As support for $15 minimum wage gains momentum, Main Street fears it's not the right time

Key Points
  • President Joe Biden is proposing raising the federal minimum wage to $15 an hour.
  • The federal minimum wage has been stagnant at $7.25 an hour since 2009.
  • Small business advocacy groups are warning the move could slow an already challenging economic recovery, while workers' rights groups say it's long past-due for a raise.
What $15 an hour minimum wage means for Main Street
What $15 an hour minimum wage means for Main Street

While small business owners are cheering President Joe Biden's plans to direct more aid to a Main Street that has been ravaged by the pandemic, they're also debating another of his pledges — hiking the federal minimum wage to $15 an hour.

Workers' rights groups are cheering the move, but advocates for America's smallest businesses are warning such an increase could stall an already challenging economic recovery on the road back to stability from the health crisis.

Biden's plans would more than double the current federal minimum wage of $7.25 an hour, which has not moved since 2009, despite repeated efforts by Democrats to increase pay for low-wage workers.

A 2019 report from the Congressional Budget Office projected that hiking the federal minimum wage to $15 an hour gradually by 2025 would increase pay for 17 million workers but could also cost 1.3 million workers their jobs. In addition, it would lift 1.3 million people above the poverty line. While federal minimum pay has been stagnant for more than a decade, more than half of the states in the country have minimum wages above the federal floor and the push for $15 is gaining momentum in states and municipalities as local government takes action.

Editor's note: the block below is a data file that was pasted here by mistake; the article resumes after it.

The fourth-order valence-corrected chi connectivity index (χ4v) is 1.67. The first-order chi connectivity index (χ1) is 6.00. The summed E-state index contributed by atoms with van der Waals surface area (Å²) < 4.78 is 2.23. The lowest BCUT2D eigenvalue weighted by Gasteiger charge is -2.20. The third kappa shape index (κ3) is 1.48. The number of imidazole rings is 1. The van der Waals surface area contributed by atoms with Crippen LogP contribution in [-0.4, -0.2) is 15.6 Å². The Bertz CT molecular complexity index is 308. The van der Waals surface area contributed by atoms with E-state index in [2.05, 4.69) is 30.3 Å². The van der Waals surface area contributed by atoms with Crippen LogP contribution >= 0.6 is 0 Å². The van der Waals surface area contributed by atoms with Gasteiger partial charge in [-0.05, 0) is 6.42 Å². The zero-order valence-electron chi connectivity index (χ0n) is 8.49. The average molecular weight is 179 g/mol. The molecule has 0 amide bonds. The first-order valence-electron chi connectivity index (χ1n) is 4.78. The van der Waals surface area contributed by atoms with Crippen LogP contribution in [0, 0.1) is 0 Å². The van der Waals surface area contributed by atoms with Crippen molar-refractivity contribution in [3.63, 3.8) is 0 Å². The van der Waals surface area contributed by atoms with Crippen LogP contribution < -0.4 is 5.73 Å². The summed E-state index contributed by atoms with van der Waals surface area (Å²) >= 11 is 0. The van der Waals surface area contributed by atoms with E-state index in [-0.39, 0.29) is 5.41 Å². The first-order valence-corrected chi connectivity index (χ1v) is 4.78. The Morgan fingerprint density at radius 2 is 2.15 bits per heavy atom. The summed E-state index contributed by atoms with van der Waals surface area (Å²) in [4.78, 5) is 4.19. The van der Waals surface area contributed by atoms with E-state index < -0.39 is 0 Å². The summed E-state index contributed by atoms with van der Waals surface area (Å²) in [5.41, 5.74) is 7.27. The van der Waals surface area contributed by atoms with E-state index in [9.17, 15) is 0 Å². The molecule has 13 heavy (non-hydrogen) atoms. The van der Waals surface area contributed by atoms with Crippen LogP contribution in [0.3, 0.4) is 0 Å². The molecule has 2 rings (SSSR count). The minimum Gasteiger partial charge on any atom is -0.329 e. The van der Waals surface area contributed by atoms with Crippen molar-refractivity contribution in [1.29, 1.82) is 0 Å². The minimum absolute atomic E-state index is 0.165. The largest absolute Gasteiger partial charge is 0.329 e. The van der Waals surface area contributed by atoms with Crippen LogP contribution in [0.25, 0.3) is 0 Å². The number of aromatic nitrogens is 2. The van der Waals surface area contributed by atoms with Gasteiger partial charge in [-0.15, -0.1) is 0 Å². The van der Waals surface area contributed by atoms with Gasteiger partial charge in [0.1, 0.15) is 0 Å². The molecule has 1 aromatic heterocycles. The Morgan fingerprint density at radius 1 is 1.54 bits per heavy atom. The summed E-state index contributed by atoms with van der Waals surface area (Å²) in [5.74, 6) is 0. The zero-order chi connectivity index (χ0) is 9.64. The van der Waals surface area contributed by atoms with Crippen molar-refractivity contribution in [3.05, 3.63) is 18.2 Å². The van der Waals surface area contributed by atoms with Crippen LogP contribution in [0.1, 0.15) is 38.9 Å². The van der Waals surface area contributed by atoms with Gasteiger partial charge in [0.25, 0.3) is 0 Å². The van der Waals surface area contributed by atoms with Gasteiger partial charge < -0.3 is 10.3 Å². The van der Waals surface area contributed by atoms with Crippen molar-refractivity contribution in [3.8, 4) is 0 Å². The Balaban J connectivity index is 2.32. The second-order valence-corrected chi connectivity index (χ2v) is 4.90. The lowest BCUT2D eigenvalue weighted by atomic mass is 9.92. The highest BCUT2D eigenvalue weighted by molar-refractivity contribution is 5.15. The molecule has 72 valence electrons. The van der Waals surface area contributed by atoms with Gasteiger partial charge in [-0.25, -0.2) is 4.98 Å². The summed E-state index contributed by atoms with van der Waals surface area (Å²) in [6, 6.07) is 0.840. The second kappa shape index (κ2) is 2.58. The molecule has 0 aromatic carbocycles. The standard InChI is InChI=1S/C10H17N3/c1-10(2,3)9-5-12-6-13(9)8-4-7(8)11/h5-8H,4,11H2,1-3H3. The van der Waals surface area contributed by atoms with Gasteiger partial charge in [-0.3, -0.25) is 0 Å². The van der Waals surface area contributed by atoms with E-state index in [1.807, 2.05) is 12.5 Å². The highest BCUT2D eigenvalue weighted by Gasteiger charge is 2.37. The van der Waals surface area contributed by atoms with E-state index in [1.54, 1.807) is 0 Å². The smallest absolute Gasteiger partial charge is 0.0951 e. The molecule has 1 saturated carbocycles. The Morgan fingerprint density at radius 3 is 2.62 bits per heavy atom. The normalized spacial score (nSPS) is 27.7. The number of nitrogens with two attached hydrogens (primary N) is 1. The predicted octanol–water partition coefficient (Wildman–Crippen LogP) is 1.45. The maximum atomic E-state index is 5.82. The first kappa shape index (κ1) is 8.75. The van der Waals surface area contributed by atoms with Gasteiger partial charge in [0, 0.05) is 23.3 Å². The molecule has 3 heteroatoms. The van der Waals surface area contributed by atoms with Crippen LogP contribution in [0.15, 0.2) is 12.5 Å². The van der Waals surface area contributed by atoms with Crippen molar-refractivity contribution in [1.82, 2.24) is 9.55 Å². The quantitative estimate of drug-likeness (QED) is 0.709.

Who could feel the biggest impact from a federal minimum wage hike?
Who could feel the biggest impact from a federal minimum wage hike?

"We cannot and will not return to the status quo after the pandemic is over, because the status quo isn't working for us," said union member Rita Blalock in a release from advocacy group Fight for $15. The group held a strike earlier this month pushing for higher pay in the fast food industry, continuing a years-long effort to expand worker protections and pay.

The economic recovery for small businesses will be a sustained challenge even with stimulus checks on the way to boost consumer spending. Researchers at Opportunity Insights project the number of small businesses in America fell by nearly 30% last year.

A number of industry groups are voicing their concerns. The National Restaurant Association said Biden's move could cause "more harm than good" to the industry at large. The International Franchise Association also warned the increase could be counterproductive at this time, with Matt Haller, IFA senior vice president of government relations, stating, "a requirement to more than double some workers' wages will harm struggling businesses and likely slow the recovery."